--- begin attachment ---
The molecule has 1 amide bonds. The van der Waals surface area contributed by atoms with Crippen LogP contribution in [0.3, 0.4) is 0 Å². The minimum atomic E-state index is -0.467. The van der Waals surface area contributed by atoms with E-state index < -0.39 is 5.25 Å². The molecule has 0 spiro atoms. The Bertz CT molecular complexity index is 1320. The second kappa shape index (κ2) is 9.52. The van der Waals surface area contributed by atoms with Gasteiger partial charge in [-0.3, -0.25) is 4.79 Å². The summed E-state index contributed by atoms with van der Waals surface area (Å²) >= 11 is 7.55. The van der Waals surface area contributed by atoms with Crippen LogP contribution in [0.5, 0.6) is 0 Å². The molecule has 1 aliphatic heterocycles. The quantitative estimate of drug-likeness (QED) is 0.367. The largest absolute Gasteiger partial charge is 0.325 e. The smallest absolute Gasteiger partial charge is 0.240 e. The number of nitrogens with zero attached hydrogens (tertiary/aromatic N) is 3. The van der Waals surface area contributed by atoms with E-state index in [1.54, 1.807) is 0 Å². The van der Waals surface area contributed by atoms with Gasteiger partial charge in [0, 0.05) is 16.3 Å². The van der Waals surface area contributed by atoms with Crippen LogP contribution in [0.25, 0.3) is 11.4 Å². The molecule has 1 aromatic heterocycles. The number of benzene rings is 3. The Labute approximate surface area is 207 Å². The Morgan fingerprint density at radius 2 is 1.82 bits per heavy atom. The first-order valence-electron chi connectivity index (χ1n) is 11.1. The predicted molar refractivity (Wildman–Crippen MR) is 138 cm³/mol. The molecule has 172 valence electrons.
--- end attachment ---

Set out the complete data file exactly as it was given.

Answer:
The molecule has 1 amide bonds. The van der Waals surface area contributed by atoms with Crippen LogP contribution in [0.3, 0.4) is 0 Å². The minimum atomic E-state index is -0.467. The van der Waals surface area contributed by atoms with E-state index < -0.39 is 5.25 Å². The molecule has 0 spiro atoms. The Bertz CT molecular complexity index is 1320. The second kappa shape index (κ2) is 9.52. The van der Waals surface area contributed by atoms with Gasteiger partial charge in [-0.3, -0.25) is 4.79 Å². The summed E-state index contributed by atoms with van der Waals surface area (Å²) >= 11 is 7.55. The van der Waals surface area contributed by atoms with Crippen LogP contribution in [0.5, 0.6) is 0 Å². The molecule has 1 aliphatic heterocycles. The quantitative estimate of drug-likeness (QED) is 0.367. The largest absolute Gasteiger partial charge is 0.325 e. The smallest absolute Gasteiger partial charge is 0.240 e. The number of nitrogens with zero attached hydrogens (tertiary/aromatic N) is 3. The van der Waals surface area contributed by atoms with E-state index in [1.54, 1.807) is 0 Å². The van der Waals surface area contributed by atoms with Gasteiger partial charge in [0, 0.05) is 16.3 Å². The van der Waals surface area contributed by atoms with Crippen LogP contribution in [0.25, 0.3) is 11.4 Å². The molecule has 1 aromatic heterocycles. The number of benzene rings is 3. The Labute approximate surface area is 207 Å². The Morgan fingerprint density at radius 2 is 1.82 bits per heavy atom. The first-order valence-electron chi connectivity index (χ1n) is 11.1. The predicted molar refractivity (Wildman–Crippen MR) is 138 cm³/mol. The molecule has 172 valence electrons.